Homemade Plain Greek Yogurt


Learning how to make Greek yogurt at home is simple with this easy recipe. Start by making homemade yogurt; heating milk, combining with a little bit of already-cultured yogurt and letting it sit in a warm spot until the milk turns into yogurt. Making protein-rich Greek yogurt takes one more step than making regular yogurt: straining the yogurt to thicken it. You can add the leftover liquid—also known as whey—to smoothies, or you can use it in place of buttermilk in baking.

Active Time:
40 mins
Additional Time:
17 hrs 20 mins
Total Time:
18 hrs
2 servings

What You'll Need to Make Greek Yogurt

Making your own yogurt is easier than you might expect. For this recipe, you'll need: 4 cups of low-fat or nonfat milk and 1/4 cup low-fat or nonfat yogurt. Your homemade yogurt will take on the flavor of the plain yogurt you use in the recipe, so make sure it's one you like! You will also need a 5- to 8-cup container with a lid, a thermometer, a large fine-mesh sieve and cheesecloth.

How to Keep Your Yogurt Warm for Fermenting

In order for the live active cultures (bacteria) to multiply and transform the milk to yogurt, you will need to keep the mixture in a warm environment (about 110°F) for 8-12 hours before it hits the fridge. There are a few ways to do this:

Oven Method

Turn your oven on to 200° for about 5 minutes, then turn it off. Add the towel-wrapped container of yogurt and if you have an oven light, turn it on for added warmth.

Cooler Method

Place a hot water bottle (or other small container) filled with very hot water alongside the towel-wrapped container in a small cooler.

Heating Pad Method

Wrap a heating pad set to High around the towel-wrapped container.

How to Thicken Yogurt

Greek-style yogurt is typically thicker than regular yogurt. To get that texture, liquid (the whey) is removed by straining it out using a fine mesh sieve and cheesecloth. The less liquid there is, the thicker the yogurt becomes. It will take a minimum of 8 hours to strain enough whey out of the yogurt to get a thicker texture, but you can strain it for up to 24 hours if you like your yogurt very thick.

How Long Does Homemade Greek Yogurt Last?

Refrigerate yogurt in a covered container for up to 1 week.

Additional reporting by Hilary Meyer


  • 4 cups nonfat or low-fat milk

  • ¼ cup nonfat or low-fat plain yogurt


  1. Heat milk in a large saucepan over medium-high heat, stirring frequently, until it is steaming, barely bubbling and registers 180 degrees F on an instant-read or candy thermometer. (Do not leave unattended—it can boil over very quickly.)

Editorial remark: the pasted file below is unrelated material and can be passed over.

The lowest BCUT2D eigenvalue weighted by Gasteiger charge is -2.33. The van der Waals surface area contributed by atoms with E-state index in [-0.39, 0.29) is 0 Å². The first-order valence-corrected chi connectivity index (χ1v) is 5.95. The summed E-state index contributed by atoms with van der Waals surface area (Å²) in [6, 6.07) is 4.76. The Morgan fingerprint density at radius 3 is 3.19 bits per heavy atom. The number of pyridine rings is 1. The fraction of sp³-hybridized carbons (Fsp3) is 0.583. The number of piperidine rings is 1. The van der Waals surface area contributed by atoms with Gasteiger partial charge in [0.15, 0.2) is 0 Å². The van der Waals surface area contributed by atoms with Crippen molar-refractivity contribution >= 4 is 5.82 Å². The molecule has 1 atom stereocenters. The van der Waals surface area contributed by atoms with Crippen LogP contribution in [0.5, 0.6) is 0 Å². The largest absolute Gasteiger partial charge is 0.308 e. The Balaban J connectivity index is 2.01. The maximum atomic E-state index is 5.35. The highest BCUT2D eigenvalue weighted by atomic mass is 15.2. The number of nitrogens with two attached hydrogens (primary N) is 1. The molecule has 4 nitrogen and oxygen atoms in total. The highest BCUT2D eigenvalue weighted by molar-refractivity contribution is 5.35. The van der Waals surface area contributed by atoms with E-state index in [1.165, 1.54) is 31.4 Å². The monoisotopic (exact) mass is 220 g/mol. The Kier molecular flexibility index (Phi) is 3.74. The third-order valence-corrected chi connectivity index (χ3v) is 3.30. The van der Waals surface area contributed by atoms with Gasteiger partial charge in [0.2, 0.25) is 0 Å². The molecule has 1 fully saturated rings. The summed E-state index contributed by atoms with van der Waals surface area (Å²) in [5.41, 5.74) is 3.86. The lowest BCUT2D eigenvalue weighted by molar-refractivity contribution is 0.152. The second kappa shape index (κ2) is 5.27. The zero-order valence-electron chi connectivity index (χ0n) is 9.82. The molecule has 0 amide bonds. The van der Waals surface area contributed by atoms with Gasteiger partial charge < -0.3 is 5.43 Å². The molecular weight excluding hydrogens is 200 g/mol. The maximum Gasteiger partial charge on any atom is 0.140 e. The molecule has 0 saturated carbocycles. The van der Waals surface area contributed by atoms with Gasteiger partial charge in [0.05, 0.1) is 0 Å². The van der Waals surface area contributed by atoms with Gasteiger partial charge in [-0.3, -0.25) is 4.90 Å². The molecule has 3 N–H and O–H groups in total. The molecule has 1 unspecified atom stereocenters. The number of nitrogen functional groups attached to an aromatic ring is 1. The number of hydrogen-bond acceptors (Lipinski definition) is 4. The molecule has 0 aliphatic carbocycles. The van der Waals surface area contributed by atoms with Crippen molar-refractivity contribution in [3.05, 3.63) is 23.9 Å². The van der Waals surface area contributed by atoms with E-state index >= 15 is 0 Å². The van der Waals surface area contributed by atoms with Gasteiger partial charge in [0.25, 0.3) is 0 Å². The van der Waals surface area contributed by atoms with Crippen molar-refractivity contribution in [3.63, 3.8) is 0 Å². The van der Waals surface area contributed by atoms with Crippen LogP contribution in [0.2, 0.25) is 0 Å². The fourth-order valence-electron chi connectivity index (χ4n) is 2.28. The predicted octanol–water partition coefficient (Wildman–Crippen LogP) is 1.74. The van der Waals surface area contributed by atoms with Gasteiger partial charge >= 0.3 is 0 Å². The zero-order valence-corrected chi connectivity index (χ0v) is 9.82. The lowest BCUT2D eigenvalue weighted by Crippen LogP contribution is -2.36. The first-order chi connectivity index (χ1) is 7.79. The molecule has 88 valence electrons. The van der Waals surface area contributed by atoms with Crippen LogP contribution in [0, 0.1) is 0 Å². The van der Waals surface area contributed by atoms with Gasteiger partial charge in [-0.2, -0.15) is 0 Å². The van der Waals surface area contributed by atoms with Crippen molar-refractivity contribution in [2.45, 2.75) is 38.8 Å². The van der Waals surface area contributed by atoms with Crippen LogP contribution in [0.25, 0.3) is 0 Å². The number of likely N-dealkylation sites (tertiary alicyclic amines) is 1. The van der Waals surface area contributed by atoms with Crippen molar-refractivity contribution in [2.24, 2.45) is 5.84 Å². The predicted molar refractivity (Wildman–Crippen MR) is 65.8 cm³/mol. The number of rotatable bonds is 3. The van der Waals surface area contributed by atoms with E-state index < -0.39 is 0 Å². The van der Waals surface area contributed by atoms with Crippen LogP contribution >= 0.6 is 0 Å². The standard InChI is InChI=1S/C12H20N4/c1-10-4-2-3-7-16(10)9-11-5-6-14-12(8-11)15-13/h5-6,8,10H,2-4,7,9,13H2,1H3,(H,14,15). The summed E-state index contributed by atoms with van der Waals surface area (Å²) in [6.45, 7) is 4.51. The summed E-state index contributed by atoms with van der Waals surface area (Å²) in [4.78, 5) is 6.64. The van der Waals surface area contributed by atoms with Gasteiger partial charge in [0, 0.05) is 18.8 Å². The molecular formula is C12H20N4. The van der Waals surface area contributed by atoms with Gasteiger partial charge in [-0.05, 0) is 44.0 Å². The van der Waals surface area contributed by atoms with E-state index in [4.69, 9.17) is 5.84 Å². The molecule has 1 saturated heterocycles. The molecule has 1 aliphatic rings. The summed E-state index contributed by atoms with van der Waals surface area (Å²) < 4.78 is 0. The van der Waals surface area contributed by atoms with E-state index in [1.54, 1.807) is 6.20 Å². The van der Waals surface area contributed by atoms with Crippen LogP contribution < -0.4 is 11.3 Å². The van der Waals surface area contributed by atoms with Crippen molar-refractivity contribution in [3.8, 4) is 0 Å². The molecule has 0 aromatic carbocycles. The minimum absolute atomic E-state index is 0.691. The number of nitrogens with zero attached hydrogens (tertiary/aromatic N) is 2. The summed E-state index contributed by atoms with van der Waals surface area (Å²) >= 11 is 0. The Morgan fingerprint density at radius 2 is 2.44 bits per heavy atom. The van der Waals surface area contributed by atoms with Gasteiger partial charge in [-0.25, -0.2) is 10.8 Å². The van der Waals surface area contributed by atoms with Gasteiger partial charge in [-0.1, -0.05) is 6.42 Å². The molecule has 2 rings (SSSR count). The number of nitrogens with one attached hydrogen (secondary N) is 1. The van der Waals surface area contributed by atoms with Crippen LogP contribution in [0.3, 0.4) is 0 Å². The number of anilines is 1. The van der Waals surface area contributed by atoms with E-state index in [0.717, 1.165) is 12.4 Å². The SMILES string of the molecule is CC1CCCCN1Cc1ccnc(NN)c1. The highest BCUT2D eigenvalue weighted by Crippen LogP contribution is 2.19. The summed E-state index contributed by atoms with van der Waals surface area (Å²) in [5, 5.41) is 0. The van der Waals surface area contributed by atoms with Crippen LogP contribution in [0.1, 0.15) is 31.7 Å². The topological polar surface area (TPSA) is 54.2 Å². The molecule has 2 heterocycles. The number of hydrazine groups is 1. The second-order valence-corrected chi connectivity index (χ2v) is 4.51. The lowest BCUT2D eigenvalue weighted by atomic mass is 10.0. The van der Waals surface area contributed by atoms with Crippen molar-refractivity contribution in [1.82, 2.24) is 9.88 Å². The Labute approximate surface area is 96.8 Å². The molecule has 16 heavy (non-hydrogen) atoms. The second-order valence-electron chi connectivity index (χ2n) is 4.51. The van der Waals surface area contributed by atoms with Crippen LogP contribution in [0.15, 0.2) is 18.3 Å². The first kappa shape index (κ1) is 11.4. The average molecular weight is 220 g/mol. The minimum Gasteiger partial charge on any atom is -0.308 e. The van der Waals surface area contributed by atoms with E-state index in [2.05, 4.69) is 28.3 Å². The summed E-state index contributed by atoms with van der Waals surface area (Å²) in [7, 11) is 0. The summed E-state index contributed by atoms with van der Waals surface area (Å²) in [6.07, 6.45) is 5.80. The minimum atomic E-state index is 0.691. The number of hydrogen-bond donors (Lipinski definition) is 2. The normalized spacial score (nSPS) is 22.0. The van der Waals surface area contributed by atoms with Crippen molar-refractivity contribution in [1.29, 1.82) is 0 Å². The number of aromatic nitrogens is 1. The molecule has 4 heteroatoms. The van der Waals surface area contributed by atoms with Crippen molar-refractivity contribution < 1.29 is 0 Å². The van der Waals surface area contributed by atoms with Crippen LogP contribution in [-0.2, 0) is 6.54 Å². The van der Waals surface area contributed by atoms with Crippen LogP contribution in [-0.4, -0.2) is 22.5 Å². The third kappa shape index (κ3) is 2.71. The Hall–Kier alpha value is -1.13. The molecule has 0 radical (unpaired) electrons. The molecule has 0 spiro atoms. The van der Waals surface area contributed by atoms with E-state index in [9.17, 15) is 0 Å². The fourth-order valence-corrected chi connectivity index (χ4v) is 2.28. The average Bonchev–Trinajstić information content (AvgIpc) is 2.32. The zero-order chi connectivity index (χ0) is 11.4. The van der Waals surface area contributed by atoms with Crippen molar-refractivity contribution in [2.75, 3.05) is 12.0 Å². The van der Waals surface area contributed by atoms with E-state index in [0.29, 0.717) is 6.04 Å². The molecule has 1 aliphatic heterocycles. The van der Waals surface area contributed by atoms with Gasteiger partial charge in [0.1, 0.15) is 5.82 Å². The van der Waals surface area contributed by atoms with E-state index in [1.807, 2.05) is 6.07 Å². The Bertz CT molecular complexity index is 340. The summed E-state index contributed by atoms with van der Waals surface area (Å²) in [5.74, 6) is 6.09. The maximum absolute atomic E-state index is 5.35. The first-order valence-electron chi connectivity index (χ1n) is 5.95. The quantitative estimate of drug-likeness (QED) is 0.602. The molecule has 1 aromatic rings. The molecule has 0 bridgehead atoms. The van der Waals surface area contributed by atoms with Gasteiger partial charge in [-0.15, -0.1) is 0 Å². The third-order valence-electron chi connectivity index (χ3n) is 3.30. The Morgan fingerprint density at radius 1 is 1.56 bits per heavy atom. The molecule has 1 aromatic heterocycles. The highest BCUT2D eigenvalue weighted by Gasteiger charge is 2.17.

2. Carefully pour the milk into a clean, heat-safe 5- to 8-cup container. Let stand, stirring frequently, until cooled to 110 degrees F. Combine yogurt with 1/2 cup of the 110 degrees milk in a small bowl, then stir the mixture back into the warm milk.

  3. Cover the container and wrap in a clean kitchen towel to help keep it warm. Place in a very warm place and let stand, undisturbed, until thickened and tangy, at least 8 hours and up to 12 hours. Refrigerate until cold, about 2 hours. The yogurt will thicken a bit more in the refrigerator.

  4. Line a large fine-mesh sieve with 2 layers of cheesecloth and place over a large bowl. Spoon the cooled yogurt into the cheesecloth, then cover and refrigerate for 8 to 24 hours, depending on how thick you want it.


Nutrition Facts (per serving)

184 Calories
0g Fat
27g Carbs
18g Protein
Nutrition Facts
Servings Per Recipe 2
Serving Size 1 cup
Calories 184
% Daily Value *
Total Carbohydrate 27g 10%
Total Sugars 27g
Protein 18g 37%
Total Fat 0g 1%
Saturated Fat 0g 2%
Cholesterol 10mg 3%
Vitamin A 76IU 2%
Vitamin C 0mg 0%
Folate 28mcg 7%
Sodium 229mg 10%
Calcium 659mg 51%
Iron 0mg 1%
Magnesium 60mg 14%
Potassium 843mg 18%

Nutrition information is calculated by a registered dietitian using an ingredient database but should be considered an estimate.

* Daily Values (DVs) are the recommended amounts of nutrients to consume each day. Percent Daily Value (%DV) found on nutrition labels tells you how much a serving of a particular food or recipe contributes to each of those total recommended amounts. Per the Food and Drug Administration (FDA), the daily value is based on a standard 2,000 calorie diet. Depending on your calorie needs or if you have a health condition, you may need more or less of particular nutrients. (For example, it’s recommended that people following a heart-healthy diet eat less sodium on a daily basis compared to those following a standard diet.)

(-) Information is not currently available for this nutrient. If you are following a special diet for medical reasons, be sure to consult with your primary care provider or a registered dietitian to better understand your personal nutrition needs.

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